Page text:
Overbooking, in the travel industry, means selling or booking more tickets, seats, or rooms than are actually available. It can happen as a mistake due to poor inventory management or as a deliberate strategy to optimize capacity and revenue

The overbooking strategy is based on statistical predictions about no shows and cancelations. For example, in aviation, airlines overbook flights expecting a certain number of passengers not to show up. This way, they try to fill up as many seats as possible and maximize revenue. If everyone who booked arrives at the airport and wants to board the plane, the airline usually offers incentives to volunteers willing to take a later flight.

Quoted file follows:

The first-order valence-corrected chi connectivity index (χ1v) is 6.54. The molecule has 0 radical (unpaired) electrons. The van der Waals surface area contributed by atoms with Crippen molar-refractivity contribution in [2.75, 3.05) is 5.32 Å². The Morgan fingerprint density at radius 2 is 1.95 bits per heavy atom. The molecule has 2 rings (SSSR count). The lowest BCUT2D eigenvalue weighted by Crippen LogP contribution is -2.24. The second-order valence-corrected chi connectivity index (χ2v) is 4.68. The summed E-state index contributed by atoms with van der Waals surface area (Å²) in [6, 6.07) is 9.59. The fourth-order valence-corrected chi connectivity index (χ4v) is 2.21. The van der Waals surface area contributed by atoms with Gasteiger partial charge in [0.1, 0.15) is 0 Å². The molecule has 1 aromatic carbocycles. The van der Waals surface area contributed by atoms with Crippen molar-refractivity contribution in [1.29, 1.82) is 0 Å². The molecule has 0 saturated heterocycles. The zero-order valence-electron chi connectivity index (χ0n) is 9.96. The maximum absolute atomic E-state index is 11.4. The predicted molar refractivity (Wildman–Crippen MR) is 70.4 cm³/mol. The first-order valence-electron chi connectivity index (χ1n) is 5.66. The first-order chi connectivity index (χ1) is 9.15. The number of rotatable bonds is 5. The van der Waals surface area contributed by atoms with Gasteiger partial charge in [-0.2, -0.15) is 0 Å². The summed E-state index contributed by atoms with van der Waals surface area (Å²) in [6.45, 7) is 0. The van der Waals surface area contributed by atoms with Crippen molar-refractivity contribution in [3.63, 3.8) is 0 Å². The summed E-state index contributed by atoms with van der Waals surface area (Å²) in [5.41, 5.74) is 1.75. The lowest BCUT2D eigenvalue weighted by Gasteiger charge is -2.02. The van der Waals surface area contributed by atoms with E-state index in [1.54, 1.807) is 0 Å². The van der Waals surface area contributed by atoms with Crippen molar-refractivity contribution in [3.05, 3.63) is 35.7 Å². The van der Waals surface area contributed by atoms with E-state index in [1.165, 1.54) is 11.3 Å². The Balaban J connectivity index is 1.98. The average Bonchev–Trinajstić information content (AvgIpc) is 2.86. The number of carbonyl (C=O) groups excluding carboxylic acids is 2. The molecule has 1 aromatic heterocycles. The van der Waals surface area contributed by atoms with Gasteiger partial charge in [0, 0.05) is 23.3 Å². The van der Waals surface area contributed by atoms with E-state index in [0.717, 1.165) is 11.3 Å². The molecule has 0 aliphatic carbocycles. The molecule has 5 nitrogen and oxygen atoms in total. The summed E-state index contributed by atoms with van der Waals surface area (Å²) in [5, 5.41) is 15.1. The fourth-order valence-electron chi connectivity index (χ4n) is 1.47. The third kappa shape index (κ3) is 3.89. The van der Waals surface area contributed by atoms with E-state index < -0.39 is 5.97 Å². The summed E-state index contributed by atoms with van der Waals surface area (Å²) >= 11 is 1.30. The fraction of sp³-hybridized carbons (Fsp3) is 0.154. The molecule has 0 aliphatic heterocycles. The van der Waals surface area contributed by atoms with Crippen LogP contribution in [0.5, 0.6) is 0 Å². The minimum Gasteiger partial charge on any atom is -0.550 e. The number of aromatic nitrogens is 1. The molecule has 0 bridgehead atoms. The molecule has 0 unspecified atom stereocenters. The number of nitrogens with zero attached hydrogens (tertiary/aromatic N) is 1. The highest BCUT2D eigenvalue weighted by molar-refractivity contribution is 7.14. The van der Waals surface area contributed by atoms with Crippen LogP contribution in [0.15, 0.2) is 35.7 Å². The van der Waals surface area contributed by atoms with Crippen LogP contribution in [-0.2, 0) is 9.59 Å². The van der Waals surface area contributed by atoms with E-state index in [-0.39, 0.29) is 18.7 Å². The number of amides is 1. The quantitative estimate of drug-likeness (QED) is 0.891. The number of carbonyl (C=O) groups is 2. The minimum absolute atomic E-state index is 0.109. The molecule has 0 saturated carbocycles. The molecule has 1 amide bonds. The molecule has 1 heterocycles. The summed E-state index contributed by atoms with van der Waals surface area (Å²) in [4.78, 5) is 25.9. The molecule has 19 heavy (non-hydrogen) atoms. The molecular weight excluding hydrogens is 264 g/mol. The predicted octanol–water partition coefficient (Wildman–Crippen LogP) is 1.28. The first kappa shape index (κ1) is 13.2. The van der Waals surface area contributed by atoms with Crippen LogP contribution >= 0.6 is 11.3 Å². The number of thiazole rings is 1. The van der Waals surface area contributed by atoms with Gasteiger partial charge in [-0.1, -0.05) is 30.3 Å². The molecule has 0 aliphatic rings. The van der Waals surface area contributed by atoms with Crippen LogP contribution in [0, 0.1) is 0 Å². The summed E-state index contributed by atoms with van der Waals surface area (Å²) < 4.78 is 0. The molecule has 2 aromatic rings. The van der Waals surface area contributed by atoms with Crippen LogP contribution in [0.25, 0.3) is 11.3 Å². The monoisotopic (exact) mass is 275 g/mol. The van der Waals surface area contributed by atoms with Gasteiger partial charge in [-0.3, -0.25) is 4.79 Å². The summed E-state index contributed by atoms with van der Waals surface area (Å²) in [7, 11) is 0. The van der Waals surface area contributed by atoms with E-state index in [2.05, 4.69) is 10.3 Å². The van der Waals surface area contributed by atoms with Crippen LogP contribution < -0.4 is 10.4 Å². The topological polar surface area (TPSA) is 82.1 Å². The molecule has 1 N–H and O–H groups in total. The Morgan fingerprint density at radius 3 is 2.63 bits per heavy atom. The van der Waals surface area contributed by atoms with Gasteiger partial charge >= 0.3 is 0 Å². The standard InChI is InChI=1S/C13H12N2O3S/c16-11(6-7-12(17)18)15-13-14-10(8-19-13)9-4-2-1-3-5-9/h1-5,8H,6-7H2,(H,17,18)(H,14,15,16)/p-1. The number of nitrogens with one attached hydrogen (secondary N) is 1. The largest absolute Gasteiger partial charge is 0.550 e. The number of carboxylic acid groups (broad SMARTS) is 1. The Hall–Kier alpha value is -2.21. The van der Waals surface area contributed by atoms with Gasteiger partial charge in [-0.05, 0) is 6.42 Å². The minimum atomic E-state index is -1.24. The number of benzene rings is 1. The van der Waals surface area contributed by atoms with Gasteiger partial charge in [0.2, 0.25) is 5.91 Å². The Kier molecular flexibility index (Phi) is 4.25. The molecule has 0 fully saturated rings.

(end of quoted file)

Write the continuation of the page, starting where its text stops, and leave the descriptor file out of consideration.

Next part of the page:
In hospitality, hotels allow more reservations than are available, anticipating some guests will cancel or not arrive. If more guests arrive than the property can accommodate, the hotel might arrange an alternative lodging, usually at a comparable or upgraded property.

While overbooking can be financially advantageous for businesses, it may also lead to customer dissatisfaction if not managed properly. Businesses using this strategy must accurately predict the number of no shows and cancelations and have a solid plan for handling situations when more customers than expected show up.

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